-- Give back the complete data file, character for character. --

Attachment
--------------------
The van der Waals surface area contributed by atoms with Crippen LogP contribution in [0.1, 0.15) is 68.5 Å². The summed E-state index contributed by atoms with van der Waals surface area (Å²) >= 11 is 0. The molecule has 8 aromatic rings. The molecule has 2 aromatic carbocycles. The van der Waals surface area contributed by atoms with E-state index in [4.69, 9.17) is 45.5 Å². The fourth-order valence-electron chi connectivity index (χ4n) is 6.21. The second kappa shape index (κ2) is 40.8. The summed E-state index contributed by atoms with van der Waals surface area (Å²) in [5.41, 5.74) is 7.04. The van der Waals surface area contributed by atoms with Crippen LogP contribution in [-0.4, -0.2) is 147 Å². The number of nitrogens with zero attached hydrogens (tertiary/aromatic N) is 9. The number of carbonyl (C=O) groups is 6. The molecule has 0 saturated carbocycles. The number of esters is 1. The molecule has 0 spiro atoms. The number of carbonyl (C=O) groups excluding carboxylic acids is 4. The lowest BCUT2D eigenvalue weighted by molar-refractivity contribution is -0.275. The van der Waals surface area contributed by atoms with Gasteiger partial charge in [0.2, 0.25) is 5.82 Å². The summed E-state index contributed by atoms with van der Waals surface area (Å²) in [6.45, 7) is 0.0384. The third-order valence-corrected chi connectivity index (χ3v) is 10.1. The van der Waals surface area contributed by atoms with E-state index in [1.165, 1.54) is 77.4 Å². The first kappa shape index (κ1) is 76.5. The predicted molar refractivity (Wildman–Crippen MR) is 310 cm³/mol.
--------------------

The van der Waals surface area contributed by atoms with Crippen LogP contribution in [0.1, 0.15) is 68.5 Å². The summed E-state index contributed by atoms with van der Waals surface area (Å²) >= 11 is 0. The molecule has 8 aromatic rings. The molecule has 2 aromatic carbocycles. The van der Waals surface area contributed by atoms with E-state index in [4.69, 9.17) is 45.5 Å². The fourth-order valence-electron chi connectivity index (χ4n) is 6.21. The second kappa shape index (κ2) is 40.8. The summed E-state index contributed by atoms with van der Waals surface area (Å²) in [5.41, 5.74) is 7.04. The van der Waals surface area contributed by atoms with Crippen LogP contribution in [-0.4, -0.2) is 147 Å². The number of nitrogens with zero attached hydrogens (tertiary/aromatic N) is 9. The number of carbonyl (C=O) groups is 6. The molecule has 0 saturated carbocycles. The number of esters is 1. The molecule has 0 spiro atoms. The number of carbonyl (C=O) groups excluding carboxylic acids is 4. The lowest BCUT2D eigenvalue weighted by molar-refractivity contribution is -0.275. The van der Waals surface area contributed by atoms with Gasteiger partial charge in [0.2, 0.25) is 5.82 Å². The summed E-state index contributed by atoms with van der Waals surface area (Å²) in [6.45, 7) is 0.0384. The third-order valence-corrected chi connectivity index (χ3v) is 10.1. The van der Waals surface area contributed by atoms with E-state index in [1.165, 1.54) is 77.4 Å². The first kappa shape index (κ1) is 76.5. The predicted molar refractivity (Wildman–Crippen MR) is 310 cm³/mol.